Currumbin Wildlife Sanctuary on the Gold Coast

Currumbin Wildlife Sanctuary has been a popular Gold Coast attraction for nearly 70 years. It contains a wide variety of native Australian wildlife, set on 40 hectares of parkland. It is known best for its flock of semi-tame Rainbow lorikeets, that visits twice a day and can be hand fed by visitors without having to pay an entry fee.

Rainbow Lorikeet

The Rainbow Lorikeets visit the Currumbin Wildlife Sanctuary twice a day to be fed, once in the morning at 8am and once in the afternoon at 4pm.
This activity takes place outside of the paid section, so it is possible to be a part of the feeding without having to pay admission, although donations are always appreciated.

Interestingly, the park was started in 1947 by Alex Griffiths, who started feeding the parrots regularly so they would not eat his flowers. Over the years this has resulted in the birds becoming accustomed to people, but not tame. Most are happy to be fed by hand and will crawl over your arms and even your head, which makes for great photos, but if you invade their private space they will be quick to give you a little nip.

They drink a a mixture of milk and honey, which the guides explain is the only safe thing to feed birds; food such as bread, rice and chips are actually very unhealthy for them to eat. A guide will come around and fill a small dish which you hold up for the lorikeets.

Koala Bear

Inside the sanctuary there are many opportunities to get up close to native Australian wildlife. One unforgettable experience for many tourists is the chance to have your photo taken while holding a Koala. This is an extra expense not included in general admission. Even if you don’t want to get that close you can still get some great pictures from outside the exhibit.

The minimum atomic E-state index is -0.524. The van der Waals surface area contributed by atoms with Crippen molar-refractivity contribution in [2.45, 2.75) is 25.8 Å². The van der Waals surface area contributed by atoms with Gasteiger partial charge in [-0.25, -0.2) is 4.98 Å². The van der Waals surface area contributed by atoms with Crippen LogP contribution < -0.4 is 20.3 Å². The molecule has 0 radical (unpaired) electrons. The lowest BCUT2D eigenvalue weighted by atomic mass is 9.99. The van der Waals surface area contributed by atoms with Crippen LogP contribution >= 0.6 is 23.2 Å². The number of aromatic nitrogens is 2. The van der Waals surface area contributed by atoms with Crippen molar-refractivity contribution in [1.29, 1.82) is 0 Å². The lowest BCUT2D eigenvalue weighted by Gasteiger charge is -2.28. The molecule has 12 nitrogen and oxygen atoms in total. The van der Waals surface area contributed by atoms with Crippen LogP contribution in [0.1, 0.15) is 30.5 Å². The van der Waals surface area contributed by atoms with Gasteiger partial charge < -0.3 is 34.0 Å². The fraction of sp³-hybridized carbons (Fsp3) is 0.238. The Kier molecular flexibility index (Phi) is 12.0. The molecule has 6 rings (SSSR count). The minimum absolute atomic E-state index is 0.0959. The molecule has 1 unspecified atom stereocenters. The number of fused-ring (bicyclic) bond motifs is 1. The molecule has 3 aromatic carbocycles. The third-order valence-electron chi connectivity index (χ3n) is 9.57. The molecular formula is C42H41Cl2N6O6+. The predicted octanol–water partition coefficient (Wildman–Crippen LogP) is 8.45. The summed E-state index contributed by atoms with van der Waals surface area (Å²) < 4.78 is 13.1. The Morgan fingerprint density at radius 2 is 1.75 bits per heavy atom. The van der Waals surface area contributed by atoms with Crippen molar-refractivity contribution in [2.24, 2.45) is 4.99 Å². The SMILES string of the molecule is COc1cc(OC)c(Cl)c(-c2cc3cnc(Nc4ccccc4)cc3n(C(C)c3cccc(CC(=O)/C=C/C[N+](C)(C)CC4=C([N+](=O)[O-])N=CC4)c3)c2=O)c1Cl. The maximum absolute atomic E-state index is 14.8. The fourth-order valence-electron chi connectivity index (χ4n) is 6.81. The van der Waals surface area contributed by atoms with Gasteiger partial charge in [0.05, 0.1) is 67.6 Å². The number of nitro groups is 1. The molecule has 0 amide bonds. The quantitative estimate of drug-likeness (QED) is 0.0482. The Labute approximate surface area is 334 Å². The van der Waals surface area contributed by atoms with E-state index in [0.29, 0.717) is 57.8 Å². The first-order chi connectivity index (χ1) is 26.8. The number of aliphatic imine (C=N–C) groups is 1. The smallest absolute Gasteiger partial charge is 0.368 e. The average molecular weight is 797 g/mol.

Grey Kangaroos

Full price admission to the park costs $49, but you can get some deals if you shop around. One package includes a 2 hour cruise as well as entry for $49.95. You can browse the offer here.

One of the features of the park is a large model railway set, which serves as the main way to get around the park apart from walking. We took the train to the kangaroo exhibit first, where we interacted with the twenty of so roos, some of which had baby joeys. We were able to hand feed some of them, and get some great photos.

Salt Water Crocodile

There are reptile exhibits with Salt Water Crocodiles. These also can be hand fed for an extra price.

Eagle Exhibit

There are many exhibits and shows at the park, and many different ways to tour, including new segway safaris. The free flight bird show was one of my favourites, which included this huge wedge tailed eagle.

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